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their countenance to the said prince Hugh O'NEAL 1st. The in the war aforesaid, and that with great merit and ful- aiding of H. lest hope of an eternal recompense. For as the aforesaid bellion is prince makes war by authority of the supreme Pontiff, in pronounced defence of the Catholic religion, and the Pontiff in his highly meriletter exhorts him and all the faithful servants of Christ

torious. to adopt that course, as is evident from his letter ; and confers many graces on those who give their countenance to the prince in that war, as though they were en. gaged in war against the Turks, no person can reasona, bly doubt but that the war engaged in is a just one, and that to fight for the defence of the Catholic religion, the greatest of all blessings, is a proceeding highly meritorious in its character

• As touching the Second Question also, it is quite cer- 2ndly., "Catain, that all those Catholics are guilty of mortal sin, tholics", who follow the camp of the English against the said loyal to the prince; and that they cannot obtain eternal salvation, be consinor be absolved of their sins by any priest, unless they dered as first repent and desert from the camp of the English. guilty of And the same sentence must be passed on those who support the English with aid of arms or provisions in that war, or who render them any like service, beyond those customary taxes, which by the indulgence of the supreme pontiff, and by his permission, are allowed to be paid to the Queen of England or to her officers.

•The assertion here made is established by this most The obvious proof ;– That from the letter of the supreme proof" of pontiff it is sufficiently clear that the Qneen of England this latter and her generals are carrying on an unjust war against from papad the prince above named and his supporters. For where pastorals. the pontiff says that the English are fighting against the Catholic religion, and ought to be resisted not less vigorously than the Turks, and confers the same graces on those who do resist them, as he confers on those who fight against the Turks, who can doubt but that the war

mortal sin.

in which the English are engaged against the Catholic army is altogether an unjust one. Now it never can be lawful for any man to countenace an unjust war, or aid in promoting it, under penalty of eternal damnation. A very grievous sin is therefore committed by those Catholics who fight in the camp of the heretics against the prince aforesaid, in a war openly unjust and iniquitous, and by all who assist the same war with aid of arms or military stores, or in any other way whatsoever, which may tend naturally to promote the said war, and who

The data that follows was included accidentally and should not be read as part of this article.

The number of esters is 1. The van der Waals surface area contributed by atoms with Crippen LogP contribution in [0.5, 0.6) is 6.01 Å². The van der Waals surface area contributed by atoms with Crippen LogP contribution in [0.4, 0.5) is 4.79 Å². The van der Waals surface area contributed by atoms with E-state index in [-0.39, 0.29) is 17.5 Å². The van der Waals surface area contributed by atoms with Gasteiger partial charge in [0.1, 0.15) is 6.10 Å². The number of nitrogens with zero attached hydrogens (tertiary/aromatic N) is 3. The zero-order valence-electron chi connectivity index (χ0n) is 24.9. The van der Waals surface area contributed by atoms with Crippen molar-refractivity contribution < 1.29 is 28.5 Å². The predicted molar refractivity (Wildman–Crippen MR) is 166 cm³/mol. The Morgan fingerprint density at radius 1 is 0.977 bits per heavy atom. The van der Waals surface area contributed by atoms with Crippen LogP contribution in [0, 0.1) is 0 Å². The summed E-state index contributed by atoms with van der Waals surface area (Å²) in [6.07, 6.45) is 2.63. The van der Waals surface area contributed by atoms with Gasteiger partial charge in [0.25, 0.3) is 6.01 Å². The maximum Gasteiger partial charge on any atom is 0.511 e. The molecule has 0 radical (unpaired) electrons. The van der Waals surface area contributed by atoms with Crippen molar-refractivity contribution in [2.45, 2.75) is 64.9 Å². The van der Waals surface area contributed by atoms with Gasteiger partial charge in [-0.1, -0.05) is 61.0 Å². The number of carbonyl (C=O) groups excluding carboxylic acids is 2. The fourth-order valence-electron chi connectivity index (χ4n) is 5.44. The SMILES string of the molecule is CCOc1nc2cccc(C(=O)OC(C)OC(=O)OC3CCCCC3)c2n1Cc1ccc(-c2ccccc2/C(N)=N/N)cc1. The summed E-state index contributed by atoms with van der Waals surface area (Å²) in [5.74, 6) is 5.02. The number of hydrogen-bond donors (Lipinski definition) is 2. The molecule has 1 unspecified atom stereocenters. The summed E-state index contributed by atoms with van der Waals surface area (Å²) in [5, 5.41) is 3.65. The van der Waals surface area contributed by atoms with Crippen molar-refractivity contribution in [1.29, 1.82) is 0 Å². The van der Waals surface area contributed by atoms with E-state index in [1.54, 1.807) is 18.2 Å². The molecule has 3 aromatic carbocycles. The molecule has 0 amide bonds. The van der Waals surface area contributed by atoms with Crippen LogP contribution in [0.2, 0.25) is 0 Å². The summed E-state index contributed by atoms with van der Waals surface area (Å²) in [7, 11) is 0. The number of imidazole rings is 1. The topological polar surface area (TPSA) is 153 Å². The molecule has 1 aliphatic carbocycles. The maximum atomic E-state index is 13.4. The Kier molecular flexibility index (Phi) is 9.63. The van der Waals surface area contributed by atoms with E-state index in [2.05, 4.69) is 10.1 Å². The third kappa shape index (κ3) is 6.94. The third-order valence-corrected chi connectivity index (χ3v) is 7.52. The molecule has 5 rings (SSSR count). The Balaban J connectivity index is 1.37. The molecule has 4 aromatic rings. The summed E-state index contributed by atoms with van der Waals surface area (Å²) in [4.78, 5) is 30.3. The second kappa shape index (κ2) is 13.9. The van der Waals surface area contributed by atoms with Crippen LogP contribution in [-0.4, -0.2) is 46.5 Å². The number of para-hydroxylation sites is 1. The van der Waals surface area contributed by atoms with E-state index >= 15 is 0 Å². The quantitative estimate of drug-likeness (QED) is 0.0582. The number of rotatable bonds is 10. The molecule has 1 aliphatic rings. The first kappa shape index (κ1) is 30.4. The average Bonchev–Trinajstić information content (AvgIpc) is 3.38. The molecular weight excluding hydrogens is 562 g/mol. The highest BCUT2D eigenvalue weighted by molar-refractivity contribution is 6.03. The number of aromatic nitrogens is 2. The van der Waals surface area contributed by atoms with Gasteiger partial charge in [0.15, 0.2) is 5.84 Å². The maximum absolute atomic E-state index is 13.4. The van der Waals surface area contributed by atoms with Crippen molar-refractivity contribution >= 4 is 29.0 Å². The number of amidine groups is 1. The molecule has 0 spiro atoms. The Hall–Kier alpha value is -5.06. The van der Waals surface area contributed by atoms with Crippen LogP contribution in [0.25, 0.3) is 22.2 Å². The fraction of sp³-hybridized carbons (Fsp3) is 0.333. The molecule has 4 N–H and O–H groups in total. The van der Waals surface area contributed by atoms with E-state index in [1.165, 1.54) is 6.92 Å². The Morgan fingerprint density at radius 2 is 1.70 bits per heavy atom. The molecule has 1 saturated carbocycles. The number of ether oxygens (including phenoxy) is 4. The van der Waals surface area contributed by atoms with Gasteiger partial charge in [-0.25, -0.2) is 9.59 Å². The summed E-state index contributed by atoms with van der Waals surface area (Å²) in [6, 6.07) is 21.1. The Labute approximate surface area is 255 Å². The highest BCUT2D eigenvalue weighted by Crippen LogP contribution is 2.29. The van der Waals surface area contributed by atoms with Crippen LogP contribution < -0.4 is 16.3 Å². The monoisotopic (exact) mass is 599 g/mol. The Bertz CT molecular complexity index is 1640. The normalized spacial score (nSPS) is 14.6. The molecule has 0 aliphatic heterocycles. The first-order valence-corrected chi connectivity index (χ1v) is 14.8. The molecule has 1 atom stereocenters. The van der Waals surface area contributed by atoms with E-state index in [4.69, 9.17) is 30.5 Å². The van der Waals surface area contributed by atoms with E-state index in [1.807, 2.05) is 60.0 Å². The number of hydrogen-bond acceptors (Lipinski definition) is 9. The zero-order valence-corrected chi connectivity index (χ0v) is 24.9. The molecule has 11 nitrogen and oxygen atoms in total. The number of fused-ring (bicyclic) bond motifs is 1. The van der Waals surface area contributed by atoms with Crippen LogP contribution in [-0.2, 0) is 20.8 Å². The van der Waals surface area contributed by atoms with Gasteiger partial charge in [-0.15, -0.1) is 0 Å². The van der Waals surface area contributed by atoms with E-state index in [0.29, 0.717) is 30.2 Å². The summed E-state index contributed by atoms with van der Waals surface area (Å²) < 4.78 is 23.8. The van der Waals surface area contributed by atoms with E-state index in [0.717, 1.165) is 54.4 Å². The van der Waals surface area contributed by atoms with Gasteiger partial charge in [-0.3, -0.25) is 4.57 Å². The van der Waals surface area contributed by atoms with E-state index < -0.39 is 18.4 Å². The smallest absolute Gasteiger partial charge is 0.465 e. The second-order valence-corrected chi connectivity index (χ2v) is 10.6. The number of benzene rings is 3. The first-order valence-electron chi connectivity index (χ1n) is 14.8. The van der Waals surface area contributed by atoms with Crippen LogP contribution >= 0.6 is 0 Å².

cannot give an account of their indifferent obedience. The pope's Nor is it of any avail to them to charge the apostolic exclusive letter with having been unfairly elicited by surreptitious responsibility in en

practices. For a charge of such surreptitious practices couraging cannot be entertained where there is no petition adduced the Irish to as having proceeded from the parties

in whose favour engage in

the letter is issued. But the supreme Pontiff in the letthis insur

ter in question expressly declares, that it was altogether voluntarily that he and his predecessors had exhorted the Irish chieftains and all the faithful to engage in that war; and to provoke them to greater alacrity therein he bestows on them a liberal supply of graces and indulgences. How then should it be possible for a letter to be surreptitiously elicited, which contains nothing but an exhortation overflowing with rich graces for such as

would assent to the terms therein specified ? The mea- • Nor can those Catholics who support the English sure of obe

excuse themselves on the grounds adduced in the Second which the

Question ; for no mortal sin must be committed even if Bishop of life or property is in danger of being lost. But to be

concerned in acts, which have a natural tendency to prosubjects of

mote or assist an unjust war, is plainly a mortal sin. the Queen Permission has also been given to Catholics to render to to render to the heretic Queen that kind of obedience which is not her, ex

opposed to the Catholic religion. But it never was, and plained.

never can be, a Pontiff's intention to allow in them such



Rome will allow the



acts of obedience to the Queen, as are manifestly at variance with the same Pontiff's own design and scope in regard to the promoting of the Catholic faith aud religion in Ireland. And that such was his intention and scope, the letter itself declares with all possible distinct